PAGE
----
What about Topical Lessons?

What about Topical Lessons?

by Doy Moyer

A good topical lesson is not a rejection of exegetical lessons. Nor is it a rejection of the primacy of context. This is not a defense of cherry-picking pet passages, taking them out of context, or ignoring other passages that make our understanding fuller and more complete.

Rather, this is an encouragement to understand comprehensive and overarching themes and concepts in Scripture. As such, the topical lesson will see the context, both broad and narrow, and will show how the issue at hand interweaves and connects throughout Scripture. A good topical lesson starts with good exegesis of particulars, then expands to the whole in order to understand its greater significance. The preparation underlying such a lesson should be extensive.

This is in line with the way that Christ and the apostles preached. For example, when Christ discussed the Law and showed its greater fulfillment in Himself with the implications of His kingdom (Matthew 5-7), He didn't just pick one passage only and exegete it. He showed a more overarching fulfillment and application. When Paul discussed the problem of sin (Romans 3), he referenced a number of passages that demonstrated the greater point of why we are in need of God's grace. Stephen's message in Acts 7 was a retelling of selected points in the history of his people.

We must be careful not to make rules that Scripture does not make about preaching. If one prefers to stay in one passage at a time, that's fine. But it's not a rule, and we can't just make our own rules up based on preferences. Instead, we should seek to understand Scripture in both its parts and its whole, faithfully teaching what God intended. That way, when we teach from one passage, we will do so faithfully; when we teach from multiple passages, we will do so faithfully.

How a preacher goes about doing all of this is to be determined as needed. For example, he may decide to preach through the books of the Bible, and thereby cover all the topics covered by Scripture. Even then he will likely pull from other passages as he does this to show the greater biblical context.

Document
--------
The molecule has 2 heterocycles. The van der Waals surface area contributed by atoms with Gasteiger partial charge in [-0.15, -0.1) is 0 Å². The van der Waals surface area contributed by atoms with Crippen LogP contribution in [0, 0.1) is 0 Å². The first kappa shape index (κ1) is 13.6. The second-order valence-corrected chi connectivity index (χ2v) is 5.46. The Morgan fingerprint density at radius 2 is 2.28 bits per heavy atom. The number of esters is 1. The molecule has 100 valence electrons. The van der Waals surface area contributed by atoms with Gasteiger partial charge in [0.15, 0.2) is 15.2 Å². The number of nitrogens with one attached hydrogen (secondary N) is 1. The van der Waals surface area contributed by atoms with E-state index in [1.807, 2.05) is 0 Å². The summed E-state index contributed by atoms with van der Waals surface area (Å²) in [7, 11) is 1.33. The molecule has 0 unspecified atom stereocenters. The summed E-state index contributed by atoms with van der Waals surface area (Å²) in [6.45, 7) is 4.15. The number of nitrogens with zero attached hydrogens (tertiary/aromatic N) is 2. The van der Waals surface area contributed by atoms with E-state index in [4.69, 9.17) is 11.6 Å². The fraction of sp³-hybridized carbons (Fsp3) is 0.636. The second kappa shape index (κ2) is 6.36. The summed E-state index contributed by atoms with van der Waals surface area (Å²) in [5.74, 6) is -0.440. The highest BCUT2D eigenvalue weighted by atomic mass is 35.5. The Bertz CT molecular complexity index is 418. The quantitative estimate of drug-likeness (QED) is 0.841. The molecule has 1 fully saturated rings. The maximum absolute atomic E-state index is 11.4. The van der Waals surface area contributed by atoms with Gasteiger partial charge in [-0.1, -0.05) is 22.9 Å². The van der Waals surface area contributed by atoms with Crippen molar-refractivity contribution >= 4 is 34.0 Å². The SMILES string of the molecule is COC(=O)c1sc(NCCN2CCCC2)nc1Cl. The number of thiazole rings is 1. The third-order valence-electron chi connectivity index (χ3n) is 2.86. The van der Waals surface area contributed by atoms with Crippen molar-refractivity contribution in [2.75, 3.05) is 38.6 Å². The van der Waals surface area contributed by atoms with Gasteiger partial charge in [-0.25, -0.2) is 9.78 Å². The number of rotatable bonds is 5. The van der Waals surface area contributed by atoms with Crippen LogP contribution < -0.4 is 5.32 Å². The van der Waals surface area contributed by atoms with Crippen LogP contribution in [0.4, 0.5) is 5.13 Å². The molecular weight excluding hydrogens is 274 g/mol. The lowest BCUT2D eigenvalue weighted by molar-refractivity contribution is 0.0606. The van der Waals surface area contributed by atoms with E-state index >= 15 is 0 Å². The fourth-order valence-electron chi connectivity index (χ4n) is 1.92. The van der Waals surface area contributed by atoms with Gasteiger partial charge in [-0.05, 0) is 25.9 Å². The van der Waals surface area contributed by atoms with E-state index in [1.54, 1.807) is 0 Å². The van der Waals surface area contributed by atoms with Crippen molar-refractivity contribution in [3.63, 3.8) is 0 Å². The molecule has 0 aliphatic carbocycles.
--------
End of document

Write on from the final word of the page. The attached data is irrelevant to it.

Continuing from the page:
Yet here is something we need to stress: any solid preaching is going to be hard work, and topical lessons, properly done, are, in my mind, the most difficult of all. The preparation is greater because we are pulling from more passages and need to make sure we are handling each one accurately. Do not make the mistake of thinking that a good topical lesson is prepared by just going to a concordance and listing all the uses of a word. For every passage used, that passage ought to be studied well first in its own context.

Every preacher is unique, and I am fully on board with allowing each preacher to be himself. As long as he is faithful to the text and seeking to be an example, we have no right to try to stuff preachers into self-made molds that we like. Let them preach according to their own personalities. After all, Peter and Paul were certainly not identical.

I have been far from perfect in these matters. Looking back at myself as a younger preacher, I know now that I had so much to learn, both about Scripture and about communicating. Even now, I often feel inadequate to the task, and I still have much to learn. I pray that my failures have served a greater purpose of helping me learn more what it means to be a faithful proclaimer of the gospel.

Paul's admonition to Timothy is always in order: "I charge you in the presence of God and of Christ Jesus, who is to judge the living and the dead, and by his appearing and his kingdom: preach the word; be ready in season and out of season; reprove, rebuke, and exhort, with complete patience and teaching" (II Timothy 4:1-2).